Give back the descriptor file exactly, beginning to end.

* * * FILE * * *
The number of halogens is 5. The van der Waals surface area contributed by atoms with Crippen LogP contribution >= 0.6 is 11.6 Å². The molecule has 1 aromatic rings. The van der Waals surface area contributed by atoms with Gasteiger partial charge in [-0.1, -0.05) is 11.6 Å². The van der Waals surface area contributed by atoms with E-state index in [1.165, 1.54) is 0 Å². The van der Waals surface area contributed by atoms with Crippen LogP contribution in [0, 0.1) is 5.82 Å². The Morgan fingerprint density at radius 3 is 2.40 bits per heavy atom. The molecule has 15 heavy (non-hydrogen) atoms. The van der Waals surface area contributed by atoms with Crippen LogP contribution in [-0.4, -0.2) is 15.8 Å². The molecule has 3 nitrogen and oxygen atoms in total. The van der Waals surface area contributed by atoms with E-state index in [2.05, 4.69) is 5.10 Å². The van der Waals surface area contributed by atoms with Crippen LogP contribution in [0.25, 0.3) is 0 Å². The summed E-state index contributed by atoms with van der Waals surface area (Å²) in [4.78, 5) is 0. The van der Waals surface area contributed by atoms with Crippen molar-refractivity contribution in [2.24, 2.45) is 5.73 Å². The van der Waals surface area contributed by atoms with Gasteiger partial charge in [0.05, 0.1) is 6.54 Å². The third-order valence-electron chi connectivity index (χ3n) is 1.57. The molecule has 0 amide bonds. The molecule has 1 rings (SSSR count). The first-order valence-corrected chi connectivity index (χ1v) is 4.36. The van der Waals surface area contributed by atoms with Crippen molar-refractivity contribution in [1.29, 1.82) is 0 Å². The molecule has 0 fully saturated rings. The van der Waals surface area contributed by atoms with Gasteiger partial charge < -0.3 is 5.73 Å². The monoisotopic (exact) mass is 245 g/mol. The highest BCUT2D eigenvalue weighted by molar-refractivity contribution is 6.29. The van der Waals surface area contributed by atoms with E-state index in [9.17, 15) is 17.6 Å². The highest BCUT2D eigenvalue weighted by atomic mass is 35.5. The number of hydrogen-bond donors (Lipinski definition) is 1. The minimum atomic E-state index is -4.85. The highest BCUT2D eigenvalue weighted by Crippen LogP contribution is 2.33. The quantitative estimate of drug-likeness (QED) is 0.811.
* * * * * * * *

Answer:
The number of halogens is 5. The van der Waals surface area contributed by atoms with Crippen LogP contribution >= 0.6 is 11.6 Å². The molecule has 1 aromatic rings. The van der Waals surface area contributed by atoms with Gasteiger partial charge in [-0.1, -0.05) is 11.6 Å². The van der Waals surface area contributed by atoms with E-state index in [1.165, 1.54) is 0 Å². The van der Waals surface area contributed by atoms with Crippen LogP contribution in [0, 0.1) is 5.82 Å². The Morgan fingerprint density at radius 3 is 2.40 bits per heavy atom. The molecule has 15 heavy (non-hydrogen) atoms. The van der Waals surface area contributed by atoms with Crippen LogP contribution in [-0.4, -0.2) is 15.8 Å². The molecule has 3 nitrogen and oxygen atoms in total. The van der Waals surface area contributed by atoms with E-state index in [2.05, 4.69) is 5.10 Å². The van der Waals surface area contributed by atoms with Crippen LogP contribution in [0.25, 0.3) is 0 Å². The summed E-state index contributed by atoms with van der Waals surface area (Å²) in [4.78, 5) is 0. The van der Waals surface area contributed by atoms with Crippen molar-refractivity contribution in [2.24, 2.45) is 5.73 Å². The van der Waals surface area contributed by atoms with Gasteiger partial charge in [0.05, 0.1) is 6.54 Å². The third-order valence-electron chi connectivity index (χ3n) is 1.57. The molecule has 0 amide bonds. The molecule has 1 rings (SSSR count). The first-order valence-corrected chi connectivity index (χ1v) is 4.36. The van der Waals surface area contributed by atoms with Crippen molar-refractivity contribution in [1.29, 1.82) is 0 Å². The molecule has 0 fully saturated rings. The van der Waals surface area contributed by atoms with Gasteiger partial charge < -0.3 is 5.73 Å². The monoisotopic (exact) mass is 245 g/mol. The highest BCUT2D eigenvalue weighted by molar-refractivity contribution is 6.29. The van der Waals surface area contributed by atoms with E-state index in [9.17, 15) is 17.6 Å². The highest BCUT2D eigenvalue weighted by atomic mass is 35.5. The number of hydrogen-bond donors (Lipinski definition) is 1. The minimum atomic E-state index is -4.85. The highest BCUT2D eigenvalue weighted by Crippen LogP contribution is 2.33. The quantitative estimate of drug-likeness (QED) is 0.811.